Burying the Umbilicus

Leslie Korn on Mexico, medicine and more..

Archive for the ‘Culinary Delights’ Category

Food, recipes, and culinary adventures in and around Mexico

New website at drlesliekorn.com

Posted by lekorn on July 6, 2010

I have posted a lot of new photos and research pertaining to my work in Yelapa , Cabo Corrientes and west Mexico on my new website. Check it out!


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Shopping for food in Mexico

Posted by lekorn on December 9, 2009

I love shopping in Mexico. Yesterday I went to the Mercado Aramara, the last great open air market in PV that sits on historical grounds of the Wixáritari . I bought 3 kilos of Pargo (Lutjanus novemfasciatus) fish heads to make a gelatinous broth for the dogs. Its also known as dog snapper so I think its perfect for the dogs.  a 1/4 kilo of Dorado (aka Mahi Mahi or Coryphaena hippurus) cubed for ceviche Acapulco, a kilo of brown beans, a kilo of bananas, guavas, limes, avocados, a puño of cilantro, a bag of fresh wild strawberries, chiles tomatoes, onions, beets and carrots and finally squash flower blossoms which I immediately went home and sauteed in butter and ate. All this for for 250 pesos (20.00usd).

The fish heads go into a pot for an hour and then are separated from the broth and cooled. Carefully, I cleaned the meat off the head, making sure to catch any small bones, I saved the eyes for Flip whose eyes are starting to get that bluish tinge common in 11 year olds. Once in the fridge, the broth turns into a thick gelatin-pure protein which the dogs love. This dish is especially well-suited for dogs with allergies or digestive issues and is a good  supplement to kibble.Technorati Tags: , , , , , ,

Posted in Culinary Delights, Dogs, Mexico Life, Traditional Medicine, Uncategorized, Yelapa | 1 Comment »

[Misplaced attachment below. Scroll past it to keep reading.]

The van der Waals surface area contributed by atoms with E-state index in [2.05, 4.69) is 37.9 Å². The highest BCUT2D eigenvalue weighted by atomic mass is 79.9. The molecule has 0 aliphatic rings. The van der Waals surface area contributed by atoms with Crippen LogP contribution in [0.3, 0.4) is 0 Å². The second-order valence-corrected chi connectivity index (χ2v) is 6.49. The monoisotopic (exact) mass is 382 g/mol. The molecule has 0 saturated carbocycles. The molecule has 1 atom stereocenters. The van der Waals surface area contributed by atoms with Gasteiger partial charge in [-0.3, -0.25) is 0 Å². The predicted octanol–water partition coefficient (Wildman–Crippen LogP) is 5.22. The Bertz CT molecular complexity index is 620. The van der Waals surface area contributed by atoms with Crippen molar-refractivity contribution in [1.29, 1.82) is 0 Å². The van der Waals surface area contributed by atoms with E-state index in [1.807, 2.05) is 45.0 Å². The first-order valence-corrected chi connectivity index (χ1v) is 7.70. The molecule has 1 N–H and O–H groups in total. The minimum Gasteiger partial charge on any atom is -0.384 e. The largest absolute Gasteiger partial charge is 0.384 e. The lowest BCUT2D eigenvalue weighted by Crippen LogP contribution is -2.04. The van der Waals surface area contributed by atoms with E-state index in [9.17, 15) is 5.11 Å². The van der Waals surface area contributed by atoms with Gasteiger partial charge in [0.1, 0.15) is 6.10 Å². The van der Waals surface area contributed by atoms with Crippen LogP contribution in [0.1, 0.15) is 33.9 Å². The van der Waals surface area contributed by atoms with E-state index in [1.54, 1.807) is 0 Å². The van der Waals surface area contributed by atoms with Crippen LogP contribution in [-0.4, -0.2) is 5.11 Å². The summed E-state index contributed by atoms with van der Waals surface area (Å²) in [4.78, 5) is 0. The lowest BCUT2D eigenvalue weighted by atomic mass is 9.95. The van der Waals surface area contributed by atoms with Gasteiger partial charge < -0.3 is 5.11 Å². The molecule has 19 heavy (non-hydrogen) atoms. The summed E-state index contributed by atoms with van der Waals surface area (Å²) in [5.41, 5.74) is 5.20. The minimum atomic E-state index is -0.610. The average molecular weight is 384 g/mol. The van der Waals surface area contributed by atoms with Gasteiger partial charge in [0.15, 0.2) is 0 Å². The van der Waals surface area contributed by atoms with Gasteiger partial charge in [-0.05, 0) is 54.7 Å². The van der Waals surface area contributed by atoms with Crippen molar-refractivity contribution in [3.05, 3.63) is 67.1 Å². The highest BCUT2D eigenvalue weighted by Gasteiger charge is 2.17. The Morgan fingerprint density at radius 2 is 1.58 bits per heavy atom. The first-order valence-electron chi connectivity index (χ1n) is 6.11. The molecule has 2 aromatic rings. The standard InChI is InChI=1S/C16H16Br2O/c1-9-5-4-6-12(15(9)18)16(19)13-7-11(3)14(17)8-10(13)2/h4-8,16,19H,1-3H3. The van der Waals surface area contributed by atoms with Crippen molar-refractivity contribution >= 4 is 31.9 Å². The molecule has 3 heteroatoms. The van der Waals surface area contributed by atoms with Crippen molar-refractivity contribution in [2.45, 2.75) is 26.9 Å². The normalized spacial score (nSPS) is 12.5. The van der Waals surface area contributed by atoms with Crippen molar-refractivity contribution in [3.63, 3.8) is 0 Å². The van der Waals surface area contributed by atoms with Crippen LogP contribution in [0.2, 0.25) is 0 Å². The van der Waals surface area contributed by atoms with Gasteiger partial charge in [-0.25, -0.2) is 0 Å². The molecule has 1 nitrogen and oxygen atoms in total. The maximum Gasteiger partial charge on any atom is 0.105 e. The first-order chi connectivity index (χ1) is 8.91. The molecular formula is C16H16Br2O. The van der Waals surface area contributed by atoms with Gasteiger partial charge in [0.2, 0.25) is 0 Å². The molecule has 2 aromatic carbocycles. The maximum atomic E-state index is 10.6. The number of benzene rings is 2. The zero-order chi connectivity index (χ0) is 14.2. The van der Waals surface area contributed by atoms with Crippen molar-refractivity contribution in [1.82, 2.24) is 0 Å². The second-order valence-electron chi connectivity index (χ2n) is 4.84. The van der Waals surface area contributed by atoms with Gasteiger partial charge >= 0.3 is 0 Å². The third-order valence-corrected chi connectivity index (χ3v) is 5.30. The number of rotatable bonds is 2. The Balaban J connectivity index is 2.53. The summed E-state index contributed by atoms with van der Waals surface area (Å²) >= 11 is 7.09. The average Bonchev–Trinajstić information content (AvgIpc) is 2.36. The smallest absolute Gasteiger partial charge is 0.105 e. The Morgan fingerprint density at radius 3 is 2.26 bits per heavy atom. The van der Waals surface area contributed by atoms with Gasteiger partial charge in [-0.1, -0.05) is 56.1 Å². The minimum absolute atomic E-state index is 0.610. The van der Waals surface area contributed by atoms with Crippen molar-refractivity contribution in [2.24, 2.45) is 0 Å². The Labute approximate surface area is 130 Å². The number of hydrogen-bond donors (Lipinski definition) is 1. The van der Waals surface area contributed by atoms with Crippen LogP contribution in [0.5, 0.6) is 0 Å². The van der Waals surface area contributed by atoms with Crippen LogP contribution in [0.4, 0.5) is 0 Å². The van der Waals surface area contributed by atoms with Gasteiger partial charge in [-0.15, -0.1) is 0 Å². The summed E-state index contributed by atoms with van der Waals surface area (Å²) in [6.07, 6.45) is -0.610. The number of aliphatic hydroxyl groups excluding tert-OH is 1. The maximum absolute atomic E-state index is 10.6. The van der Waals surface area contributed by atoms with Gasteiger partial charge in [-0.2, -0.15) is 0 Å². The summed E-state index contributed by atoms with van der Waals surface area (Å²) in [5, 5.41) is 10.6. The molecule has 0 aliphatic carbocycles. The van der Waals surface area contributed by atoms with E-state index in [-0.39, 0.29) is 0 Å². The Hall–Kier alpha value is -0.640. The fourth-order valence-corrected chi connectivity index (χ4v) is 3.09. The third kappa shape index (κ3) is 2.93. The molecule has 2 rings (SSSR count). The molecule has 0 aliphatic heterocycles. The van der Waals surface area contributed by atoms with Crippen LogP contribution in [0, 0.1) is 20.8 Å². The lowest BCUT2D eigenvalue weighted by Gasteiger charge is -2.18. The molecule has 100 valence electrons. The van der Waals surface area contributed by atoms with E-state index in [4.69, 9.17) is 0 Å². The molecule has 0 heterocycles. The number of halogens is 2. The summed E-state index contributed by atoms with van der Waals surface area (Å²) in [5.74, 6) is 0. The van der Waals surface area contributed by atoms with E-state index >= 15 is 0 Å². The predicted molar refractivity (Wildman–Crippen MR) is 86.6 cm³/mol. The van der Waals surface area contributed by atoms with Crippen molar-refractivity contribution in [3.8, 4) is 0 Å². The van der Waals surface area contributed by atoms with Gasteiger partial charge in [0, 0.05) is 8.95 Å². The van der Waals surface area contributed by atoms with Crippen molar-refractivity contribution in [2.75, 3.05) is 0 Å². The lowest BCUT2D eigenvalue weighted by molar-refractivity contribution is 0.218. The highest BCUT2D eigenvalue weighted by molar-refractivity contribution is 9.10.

Canal House Cooking

Posted by lekorn on December 4, 2009

I love simple, thoughtful cookbooks that provide authentic narrative, do-able recipes that I know my friends will love, and design that doesn’t feel like glycerin has been sprayed all over the food. Such a series of books is coming out of Canal House Cooking. http://www.thecanalhouse.com/
My dear friend Laurel gave us a subscription and its the perfect gift that delights anew 3 times a year,. There’s been lots of hubub about it recently as it was up for the Piglet, a prize that Food52 sponsored and the first book garnered lots of votes. Then Madame Nora (Ephron) wrote a scathing  unwarranted review as the final judge (Does anyone know? does she cook?) but things all come around, as my Grandma Jessie would say and the NYTimes did a splendid piece on their work, as a counterpoint to Ephron who must have been having low blood sugar when she wrote her review) http://www.nytimes.com/2009/12/02/dining/02canal.html  A story followed in Huffington post. Their work is inspiring, eclectic, and post- attitude. Pick up some subscriptions as holiday gifts; a much better alternative to mall shopping.

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Hippy-Dippy Granola

Posted by lekorn on November 9, 2009

Now that there are so many great granolas available for sale in the US, we tend not to make it anymore. But now that I am back in Mexico, I cannot find a granola that doesn’t have margarine or sugar in it, or some extraneous thing I don’t want.  Besides its much cheaper to make it yourself. So I have returned to my hippy-dippy granola making days, which began in Yelapa in 1973. Here’s my recipe: 


Oatmeal provides the core around which you build your granola but have fun with your proportions. All these ingredients are available here in Puerto Vallarta and elsewhere.


Mix dry ingredients together in a large bowl:



Raw Pecans

Raw Almonds

Raw Sunflower seeds

Raw Pumpkin seeds

Raw Sesame seeds


In a small pot, place some unsalted butter and honey and melt together. Pour this mixture into the dry ingredients and stir well. Don’t soak the granola with the liquid, just enough to dampen it.


Then, place a large fry pan on the stovetop and pour in a 2-3 inch thick layer of granola filling the pan, and stir over a low heat. You can let the mixture sit, unstirred, in the pan for 2-3 minutes at a time but be careful you do not burn the mixture. (Some people like to put the granola in an oven to bake, stirring occasionally, but you have more control over it on the stovetop.)


Do not cook the mixture until it is crisp; stop cooking before you think it is done; it will continue to crisp up while you let it sit. Plus, nuts are best when eaten raw so this light toasting will not destroy the beneficial oils.  Put the hot mixture into a glass or steel bowl, while you cook the next batches. Let it all cool and then store in a glass jar in a dark, dry place.


Eat with fruit and fresh yogurt or a tropical passion fruit sauce. (That recipe will follow…)

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